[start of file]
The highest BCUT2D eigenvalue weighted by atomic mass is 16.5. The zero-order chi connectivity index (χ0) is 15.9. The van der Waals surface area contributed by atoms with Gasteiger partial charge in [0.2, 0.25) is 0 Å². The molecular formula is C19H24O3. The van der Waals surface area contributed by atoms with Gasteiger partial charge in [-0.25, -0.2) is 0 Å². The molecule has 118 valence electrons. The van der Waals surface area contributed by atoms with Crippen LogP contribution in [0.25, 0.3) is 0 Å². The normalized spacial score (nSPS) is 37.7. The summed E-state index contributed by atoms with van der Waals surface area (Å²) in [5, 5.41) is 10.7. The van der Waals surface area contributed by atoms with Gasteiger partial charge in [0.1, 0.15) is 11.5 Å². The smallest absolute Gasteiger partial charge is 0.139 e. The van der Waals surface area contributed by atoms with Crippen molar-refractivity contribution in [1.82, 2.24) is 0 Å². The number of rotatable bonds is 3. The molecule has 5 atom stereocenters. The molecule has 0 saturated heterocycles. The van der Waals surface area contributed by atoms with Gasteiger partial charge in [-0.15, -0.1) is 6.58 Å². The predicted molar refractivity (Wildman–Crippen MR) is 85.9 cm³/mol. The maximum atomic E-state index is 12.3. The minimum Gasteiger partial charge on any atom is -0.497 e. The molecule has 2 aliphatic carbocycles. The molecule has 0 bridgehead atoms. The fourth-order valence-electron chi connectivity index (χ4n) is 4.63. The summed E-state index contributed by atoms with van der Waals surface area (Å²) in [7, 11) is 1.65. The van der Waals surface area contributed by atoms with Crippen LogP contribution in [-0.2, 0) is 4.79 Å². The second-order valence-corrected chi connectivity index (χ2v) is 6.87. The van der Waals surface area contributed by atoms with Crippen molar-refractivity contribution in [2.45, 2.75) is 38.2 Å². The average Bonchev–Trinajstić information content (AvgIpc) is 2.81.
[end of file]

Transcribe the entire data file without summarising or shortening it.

The highest BCUT2D eigenvalue weighted by atomic mass is 16.5. The zero-order chi connectivity index (χ0) is 15.9. The van der Waals surface area contributed by atoms with Gasteiger partial charge in [0.2, 0.25) is 0 Å². The molecular formula is C19H24O3. The van der Waals surface area contributed by atoms with Gasteiger partial charge in [-0.25, -0.2) is 0 Å². The molecule has 118 valence electrons. The van der Waals surface area contributed by atoms with Crippen LogP contribution in [0.25, 0.3) is 0 Å². The normalized spacial score (nSPS) is 37.7. The summed E-state index contributed by atoms with van der Waals surface area (Å²) in [5, 5.41) is 10.7. The van der Waals surface area contributed by atoms with Gasteiger partial charge in [0.1, 0.15) is 11.5 Å². The smallest absolute Gasteiger partial charge is 0.139 e. The van der Waals surface area contributed by atoms with Crippen molar-refractivity contribution in [1.82, 2.24) is 0 Å². The number of rotatable bonds is 3. The molecule has 5 atom stereocenters. The molecule has 0 saturated heterocycles. The van der Waals surface area contributed by atoms with Gasteiger partial charge in [-0.15, -0.1) is 6.58 Å². The predicted molar refractivity (Wildman–Crippen MR) is 85.9 cm³/mol. The maximum atomic E-state index is 12.3. The minimum Gasteiger partial charge on any atom is -0.497 e. The molecule has 2 aliphatic carbocycles. The molecule has 0 bridgehead atoms. The fourth-order valence-electron chi connectivity index (χ4n) is 4.63. The summed E-state index contributed by atoms with van der Waals surface area (Å²) in [7, 11) is 1.65. The van der Waals surface area contributed by atoms with Crippen LogP contribution in [-0.2, 0) is 4.79 Å². The second-order valence-corrected chi connectivity index (χ2v) is 6.87. The van der Waals surface area contributed by atoms with Crippen molar-refractivity contribution in [2.45, 2.75) is 38.2 Å². The average Bonchev–Trinajstić information content (AvgIpc) is 2.81.